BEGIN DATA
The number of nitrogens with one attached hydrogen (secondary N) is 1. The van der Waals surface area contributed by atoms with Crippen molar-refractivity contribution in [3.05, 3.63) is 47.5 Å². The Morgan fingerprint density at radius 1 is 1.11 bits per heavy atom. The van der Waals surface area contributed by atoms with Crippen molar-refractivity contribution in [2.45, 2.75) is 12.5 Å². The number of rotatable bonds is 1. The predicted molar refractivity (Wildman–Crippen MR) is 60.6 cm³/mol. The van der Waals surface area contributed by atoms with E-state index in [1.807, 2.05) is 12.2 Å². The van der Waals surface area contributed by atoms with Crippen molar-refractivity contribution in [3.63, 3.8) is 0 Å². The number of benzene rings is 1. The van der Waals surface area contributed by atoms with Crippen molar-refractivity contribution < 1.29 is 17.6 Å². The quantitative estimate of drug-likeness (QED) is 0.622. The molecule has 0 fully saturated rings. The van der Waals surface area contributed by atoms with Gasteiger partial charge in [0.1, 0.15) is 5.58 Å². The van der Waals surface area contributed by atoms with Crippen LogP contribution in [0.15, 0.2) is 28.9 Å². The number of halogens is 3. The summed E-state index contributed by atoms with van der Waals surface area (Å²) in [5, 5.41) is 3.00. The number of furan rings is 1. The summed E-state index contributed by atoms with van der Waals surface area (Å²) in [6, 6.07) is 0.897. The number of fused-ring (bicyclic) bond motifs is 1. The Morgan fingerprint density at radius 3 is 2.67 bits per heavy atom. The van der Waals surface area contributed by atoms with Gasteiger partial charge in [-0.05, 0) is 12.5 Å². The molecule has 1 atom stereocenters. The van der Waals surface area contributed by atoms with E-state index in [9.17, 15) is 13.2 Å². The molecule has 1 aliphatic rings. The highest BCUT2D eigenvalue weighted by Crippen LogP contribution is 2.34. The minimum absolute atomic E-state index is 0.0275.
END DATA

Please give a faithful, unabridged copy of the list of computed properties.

The number of nitrogens with one attached hydrogen (secondary N) is 1. The van der Waals surface area contributed by atoms with Crippen molar-refractivity contribution in [3.05, 3.63) is 47.5 Å². The Morgan fingerprint density at radius 1 is 1.11 bits per heavy atom. The van der Waals surface area contributed by atoms with Crippen molar-refractivity contribution in [2.45, 2.75) is 12.5 Å². The number of rotatable bonds is 1. The predicted molar refractivity (Wildman–Crippen MR) is 60.6 cm³/mol. The van der Waals surface area contributed by atoms with E-state index in [1.807, 2.05) is 12.2 Å². The van der Waals surface area contributed by atoms with Crippen molar-refractivity contribution in [3.63, 3.8) is 0 Å². The number of benzene rings is 1. The van der Waals surface area contributed by atoms with Crippen molar-refractivity contribution < 1.29 is 17.6 Å². The quantitative estimate of drug-likeness (QED) is 0.622. The molecule has 0 fully saturated rings. The van der Waals surface area contributed by atoms with Gasteiger partial charge in [0.1, 0.15) is 5.58 Å². The van der Waals surface area contributed by atoms with Crippen LogP contribution in [0.15, 0.2) is 28.9 Å². The number of halogens is 3. The summed E-state index contributed by atoms with van der Waals surface area (Å²) in [5, 5.41) is 3.00. The number of furan rings is 1. The summed E-state index contributed by atoms with van der Waals surface area (Å²) in [6, 6.07) is 0.897. The number of fused-ring (bicyclic) bond motifs is 1. The Morgan fingerprint density at radius 3 is 2.67 bits per heavy atom. The van der Waals surface area contributed by atoms with Gasteiger partial charge in [-0.05, 0) is 12.5 Å². The molecule has 1 atom stereocenters. The van der Waals surface area contributed by atoms with E-state index in [9.17, 15) is 13.2 Å². The molecule has 1 aliphatic rings. The highest BCUT2D eigenvalue weighted by Crippen LogP contribution is 2.34. The minimum absolute atomic E-state index is 0.0275.